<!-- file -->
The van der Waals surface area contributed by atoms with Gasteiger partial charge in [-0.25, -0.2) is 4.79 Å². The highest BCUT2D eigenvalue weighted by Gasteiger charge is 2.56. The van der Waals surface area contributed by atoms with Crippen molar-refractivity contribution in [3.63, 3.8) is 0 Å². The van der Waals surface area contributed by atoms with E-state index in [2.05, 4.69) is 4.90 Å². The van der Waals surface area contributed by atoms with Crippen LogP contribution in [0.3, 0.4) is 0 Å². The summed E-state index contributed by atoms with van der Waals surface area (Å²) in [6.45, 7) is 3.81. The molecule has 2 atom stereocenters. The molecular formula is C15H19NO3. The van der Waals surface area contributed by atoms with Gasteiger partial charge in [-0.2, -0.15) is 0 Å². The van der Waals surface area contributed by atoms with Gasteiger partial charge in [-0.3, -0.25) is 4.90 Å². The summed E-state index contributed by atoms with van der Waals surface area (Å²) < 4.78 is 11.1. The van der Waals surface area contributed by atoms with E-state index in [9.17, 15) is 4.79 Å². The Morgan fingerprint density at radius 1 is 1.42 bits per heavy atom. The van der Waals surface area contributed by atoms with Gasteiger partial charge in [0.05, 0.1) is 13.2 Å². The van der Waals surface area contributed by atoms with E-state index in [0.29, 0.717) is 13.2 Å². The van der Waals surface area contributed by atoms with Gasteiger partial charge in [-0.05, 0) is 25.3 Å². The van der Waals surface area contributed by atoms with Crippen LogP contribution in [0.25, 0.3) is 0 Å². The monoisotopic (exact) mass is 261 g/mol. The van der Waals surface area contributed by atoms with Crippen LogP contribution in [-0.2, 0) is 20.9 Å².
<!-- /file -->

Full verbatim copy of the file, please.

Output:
The van der Waals surface area contributed by atoms with Gasteiger partial charge in [-0.25, -0.2) is 4.79 Å². The highest BCUT2D eigenvalue weighted by Gasteiger charge is 2.56. The van der Waals surface area contributed by atoms with Crippen molar-refractivity contribution in [3.63, 3.8) is 0 Å². The van der Waals surface area contributed by atoms with E-state index in [2.05, 4.69) is 4.90 Å². The van der Waals surface area contributed by atoms with Crippen LogP contribution in [0.3, 0.4) is 0 Å². The summed E-state index contributed by atoms with van der Waals surface area (Å²) in [6.45, 7) is 3.81. The molecule has 2 atom stereocenters. The molecular formula is C15H19NO3. The van der Waals surface area contributed by atoms with Gasteiger partial charge in [-0.2, -0.15) is 0 Å². The van der Waals surface area contributed by atoms with Gasteiger partial charge in [-0.3, -0.25) is 4.90 Å². The summed E-state index contributed by atoms with van der Waals surface area (Å²) < 4.78 is 11.1. The van der Waals surface area contributed by atoms with E-state index in [9.17, 15) is 4.79 Å². The Morgan fingerprint density at radius 1 is 1.42 bits per heavy atom. The van der Waals surface area contributed by atoms with Gasteiger partial charge in [0.05, 0.1) is 13.2 Å². The van der Waals surface area contributed by atoms with E-state index in [0.29, 0.717) is 13.2 Å². The van der Waals surface area contributed by atoms with Gasteiger partial charge in [-0.05, 0) is 25.3 Å². The van der Waals surface area contributed by atoms with Crippen LogP contribution in [0.25, 0.3) is 0 Å². The monoisotopic (exact) mass is 261 g/mol. The van der Waals surface area contributed by atoms with Crippen LogP contribution in [-0.2, 0) is 20.9 Å².